Supreme Court Extends Pause on Anti-Immigrant Texas Legislation that Would Overstep Federal Law

Decision prevents law from going into effect until March 18

Affiliate: ACLU of Texas
March 12, 2024 12:15 pm

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AUSTIN, Texas – The U.S. Supreme Court today extended its stay of Texas Senate Bill 4 (88-4), an extreme anti-immigrant law. The ruling prevents the law from going into effect until March 18 at 5 p.m. EDT. The Supreme Court is considering an application to review a decision by the Fifth Circuit that would have allowed S.B. 4 to go into effect while it considers the legality of the law.

The legislation is one of the most extreme anti-immigrant laws ever passed by any state legislature in the country and would permit local and state law enforcement to arrest, detain, and remove people they suspect to have entered Texas from another country without federal authorization. The law’s implementation would lead to racial profiling, separate families, and harm Black and Brown communities across the state. The American Civil Liberties Union, ACLU of Texas, and Texas Civil Rights Project (TCRP) filed a lawsuit on behalf of Las Americas Immigrant Advocacy Center, American Gateways, and El Paso County, arguing that S.B. 4 violates the supremacy clause of the U.S. Constitution and is preempted by federal law.

Earlier this month, the Fifth Circuit Court of Appeals issued an administrative stay that suspended a lower court decision to block S.B. 4 from going into effect while the case is litigated. In response, civil rights groups filed an application to the Supreme Court to vacate the stay. The Fifth Circuit has stated that it will expedite consideration of the appeal, and oral arguments have been set for April 3 in New Orleans.

Quotes from co-counsel and plaintiffs are as follows:

Anand Balakrishnan, senior staff attorney at the ACLU’s Immigrants’ Rights Project, said:

“We are pleased that S.B. 4 remains on hold and will continue to work tirelessly to ensure that this law is struck down once and for all.”

Rebecca Lightsey, co-executive director of American Gateways, said:

“We are gratified that the Justices have paused this hateful law, which should never have gotten this far in the first place. As we champion the dignity and rights of immigrants and refugees, we will remain steadfast in our opposition to this xenophobic proposal and anything similar that seeks only to harm and divide.”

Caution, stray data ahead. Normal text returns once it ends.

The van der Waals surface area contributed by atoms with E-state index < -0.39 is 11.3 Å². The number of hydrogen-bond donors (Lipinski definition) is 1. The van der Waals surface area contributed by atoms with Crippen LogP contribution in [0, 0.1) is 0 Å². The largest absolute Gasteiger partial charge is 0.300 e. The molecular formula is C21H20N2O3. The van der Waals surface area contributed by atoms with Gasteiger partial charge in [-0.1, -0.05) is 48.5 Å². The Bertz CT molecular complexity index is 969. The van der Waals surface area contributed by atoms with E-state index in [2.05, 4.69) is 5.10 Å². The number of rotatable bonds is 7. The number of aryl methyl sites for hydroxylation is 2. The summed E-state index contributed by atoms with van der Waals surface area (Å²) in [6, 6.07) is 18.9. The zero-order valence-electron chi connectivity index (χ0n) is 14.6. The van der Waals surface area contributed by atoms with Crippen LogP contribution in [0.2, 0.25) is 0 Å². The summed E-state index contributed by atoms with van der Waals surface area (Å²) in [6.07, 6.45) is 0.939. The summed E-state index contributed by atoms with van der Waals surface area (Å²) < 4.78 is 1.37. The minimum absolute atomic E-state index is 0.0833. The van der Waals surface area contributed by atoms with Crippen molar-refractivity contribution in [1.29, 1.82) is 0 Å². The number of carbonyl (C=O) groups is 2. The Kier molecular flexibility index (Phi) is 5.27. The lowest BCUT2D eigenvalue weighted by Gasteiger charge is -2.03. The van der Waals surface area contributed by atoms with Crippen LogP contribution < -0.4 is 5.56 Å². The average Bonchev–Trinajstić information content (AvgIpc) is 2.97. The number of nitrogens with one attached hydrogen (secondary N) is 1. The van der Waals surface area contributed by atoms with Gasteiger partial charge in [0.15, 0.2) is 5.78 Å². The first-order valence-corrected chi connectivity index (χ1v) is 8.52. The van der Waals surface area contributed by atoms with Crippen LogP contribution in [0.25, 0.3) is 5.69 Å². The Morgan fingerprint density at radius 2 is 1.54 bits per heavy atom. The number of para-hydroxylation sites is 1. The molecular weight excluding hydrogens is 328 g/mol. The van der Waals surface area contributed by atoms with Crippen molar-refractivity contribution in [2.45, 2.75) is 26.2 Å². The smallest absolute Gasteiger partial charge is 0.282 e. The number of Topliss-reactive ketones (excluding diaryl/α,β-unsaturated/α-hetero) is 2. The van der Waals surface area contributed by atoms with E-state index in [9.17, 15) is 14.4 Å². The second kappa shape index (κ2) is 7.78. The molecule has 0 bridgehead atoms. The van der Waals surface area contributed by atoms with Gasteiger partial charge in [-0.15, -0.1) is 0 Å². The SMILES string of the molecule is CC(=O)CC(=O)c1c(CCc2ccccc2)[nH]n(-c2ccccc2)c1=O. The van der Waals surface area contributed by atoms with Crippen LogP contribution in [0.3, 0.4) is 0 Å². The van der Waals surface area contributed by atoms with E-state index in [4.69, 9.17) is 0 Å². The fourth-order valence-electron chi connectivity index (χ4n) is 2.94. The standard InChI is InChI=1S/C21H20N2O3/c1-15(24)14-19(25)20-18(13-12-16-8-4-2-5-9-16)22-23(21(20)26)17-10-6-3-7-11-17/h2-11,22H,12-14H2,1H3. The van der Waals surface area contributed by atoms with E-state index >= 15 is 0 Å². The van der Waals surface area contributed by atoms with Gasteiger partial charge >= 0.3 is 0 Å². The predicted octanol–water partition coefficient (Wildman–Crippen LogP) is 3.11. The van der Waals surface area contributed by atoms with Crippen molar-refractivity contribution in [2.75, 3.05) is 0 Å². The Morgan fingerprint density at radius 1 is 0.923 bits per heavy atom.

Jennifer Babaie, director of advocacy and legal services at Las Americas Immigrant Advocacy Center, said:

“Though today’s pause is a step forward, the onslaught of attacks against Texans of color is far from over. Everyone, regardless of race or immigration status, has the freedom to move and the freedom to thrive. Our fight continues to ensure this anti-immigrant and unconstitutional law is struck down for good.”

Tami Goodlette, director of the Beyond Borders Program at TCRP, said:

“We are pleased the stay will remain in place, blocking a racist, unconstitutional law from going into effect as the case makes its way through the legal process. No state has the right to implement its own immigration policies that threaten to upend the lives of people for simply seeking safety, better opportunities, and a place to call home in Texas.”

Adriana Piñon, legal director at the ACLU of Texas, said:

“We praise the Supreme Court’s decision to not rush this unconstitutional and extreme anti-immigrant law into effect. S.B. 4 threatens our most basic civil and human rights as citizens and noncitizens alike. We will continue our efforts to prevent this hateful law from ever harming our state.”


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